In the documentary Coming Out, filmmaker Alden Peters turns the camera on himself as he reveals to his family and friends that he is gay. During a phone interview with Out In SA, Peters, 26, who runs a small production company in New York City, talked about the reason he made his coming out story into a film and explained why coming out is such an important step for people in the LGBTQ community.
Why did you decide to come out in such a public way?
When talking about coming out, what usually get discussed is just that one moment of disclosure and not the years that happen before. I was interested in that and also in asking, “What happens next?” That film didn’t exist the way I wanted to see it. I had the opportunity to make the film I wanted to see by filming my own coming out story. This is a film I needed to see and one I knew others did as well.
Everyone in the film is very accepting of you when you come out. Did you really worry there would be people in your life you would lose because of this?
I absolutely thought it was going to happen because that’s the only story I had heard. The coming out stories that rise to the top are usually the ones that are the worst-case scenarios — the ones that are very tragic. I assumed that was just part of the process. I thought that would inevitably occur. It didn’t happen with my family and very close friends, but there were people who didn’t take the news well. They’re not in the film because they didn’t want to participate in the project.
Again, based on what is shown in the film, your experience seemed to go very well. Why not include something indicating that things don’t always work out so smoothly?
The conversation about how to show a negative reaction is one I had a lot with the producers and the editor. Ultimately, I felt like I had already damaged a relationship because of this and didn’t want to allude to what had happened. By telling me they didn’t want to participate in the film, I felt like I had a responsibility to guard their privacy and not share that with other people.
You’ve come out, of course, but how do you feel about the whole process in general? Is “I’m gay” something you think needs to be said? Does an actual statement to someone need to be made?
One thing you’ll hear a lot is that coming out doesn’t really matter anymore. If you watch the film, you might think that is something we’re trying to say, especially because I had a positive experience. But it is important. There are kids still getting disowned. There are kids still getting bullied. There are kids still taking their own lives. This film is only one tool to explore the coming out process because it’s multifaceted. It’s unique to every individual person.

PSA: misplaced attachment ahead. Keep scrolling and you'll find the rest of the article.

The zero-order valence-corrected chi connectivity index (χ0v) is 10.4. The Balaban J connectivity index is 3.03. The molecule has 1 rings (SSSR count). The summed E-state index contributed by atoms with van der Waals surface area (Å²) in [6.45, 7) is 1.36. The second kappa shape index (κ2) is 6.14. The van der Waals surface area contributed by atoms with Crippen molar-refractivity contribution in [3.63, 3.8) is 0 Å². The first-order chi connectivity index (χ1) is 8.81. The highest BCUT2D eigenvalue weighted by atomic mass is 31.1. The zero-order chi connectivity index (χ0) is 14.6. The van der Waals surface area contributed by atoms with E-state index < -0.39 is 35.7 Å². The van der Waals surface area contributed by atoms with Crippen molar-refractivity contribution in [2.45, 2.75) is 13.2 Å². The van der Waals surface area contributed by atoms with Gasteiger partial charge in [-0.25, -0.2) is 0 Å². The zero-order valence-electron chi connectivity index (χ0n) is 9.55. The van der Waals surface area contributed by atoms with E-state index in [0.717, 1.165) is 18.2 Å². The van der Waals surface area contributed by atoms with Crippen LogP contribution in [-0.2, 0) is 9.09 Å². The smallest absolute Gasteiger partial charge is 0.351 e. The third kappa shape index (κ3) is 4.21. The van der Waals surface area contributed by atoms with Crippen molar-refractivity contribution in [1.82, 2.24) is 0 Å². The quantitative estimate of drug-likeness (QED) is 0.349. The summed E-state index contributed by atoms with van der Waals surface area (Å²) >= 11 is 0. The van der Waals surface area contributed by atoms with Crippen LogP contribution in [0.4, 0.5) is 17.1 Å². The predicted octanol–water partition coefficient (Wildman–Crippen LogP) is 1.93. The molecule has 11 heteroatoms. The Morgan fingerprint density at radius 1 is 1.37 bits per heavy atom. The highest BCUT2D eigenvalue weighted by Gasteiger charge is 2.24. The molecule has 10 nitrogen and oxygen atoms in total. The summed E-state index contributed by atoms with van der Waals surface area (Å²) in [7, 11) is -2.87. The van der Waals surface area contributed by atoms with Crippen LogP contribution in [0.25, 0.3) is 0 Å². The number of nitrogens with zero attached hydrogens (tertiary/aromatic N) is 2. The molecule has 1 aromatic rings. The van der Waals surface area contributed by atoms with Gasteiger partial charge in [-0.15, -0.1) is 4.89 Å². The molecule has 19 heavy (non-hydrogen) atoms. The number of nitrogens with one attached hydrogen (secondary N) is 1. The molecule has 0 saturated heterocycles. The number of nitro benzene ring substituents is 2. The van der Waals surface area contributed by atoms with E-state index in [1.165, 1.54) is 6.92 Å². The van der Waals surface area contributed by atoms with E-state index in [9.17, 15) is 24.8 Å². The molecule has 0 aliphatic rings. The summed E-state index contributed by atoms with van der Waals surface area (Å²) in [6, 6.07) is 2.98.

Some people in the LGBTQ community might argue that coming out is the responsibility of every gay person so the lifestyle can continue to move out of the shadows. How do you feel about that?
I would hesitate to tell anyone what they should do. It depends on their environment. Are they living in a state, for example, where they can be fired for being openly out? If so, who am I to tell them they should be out for the sake of the community when they could lose their job? There are so many factors to the LGBTQ experience that it’s really hard to say what anybody should do. They know their own lives more than we do. Over time, our community has gotten a lot stronger by being visible. We are doing a great service for LGBTQ youth who see themselves reflected in leaders everywhere. I think that’s very valuable, but that doesn’t mean everyone should feel obligated to come out just because they’re part of the community.
National Coming Out Day is October 11. Do you feel observing a specific day like this puts pressure on people in the LGBTQ community to come out?
That’s funny because I’ve never actually thought about National Coming Out Day as a day where people should come out. I’ve always thought of it as more of a celebration of being out and an acknowledgement of the reality of our experience. As much as we’d like to be beyond coming out and not have to make this declaration, the reality is that we have to do it all the time. We might come out to our family, but should we come out at the workplace? If someone asks me what I did over the weekend, do I tell them I was with a friend or with a boyfriend? I think National Coming Out Day is a day where we can reflect on how far we have come.
Coming Out was released October 4 on DVD and across all Video On Demand platforms, including iTunes, Vimeo and at wolfeondemand.com.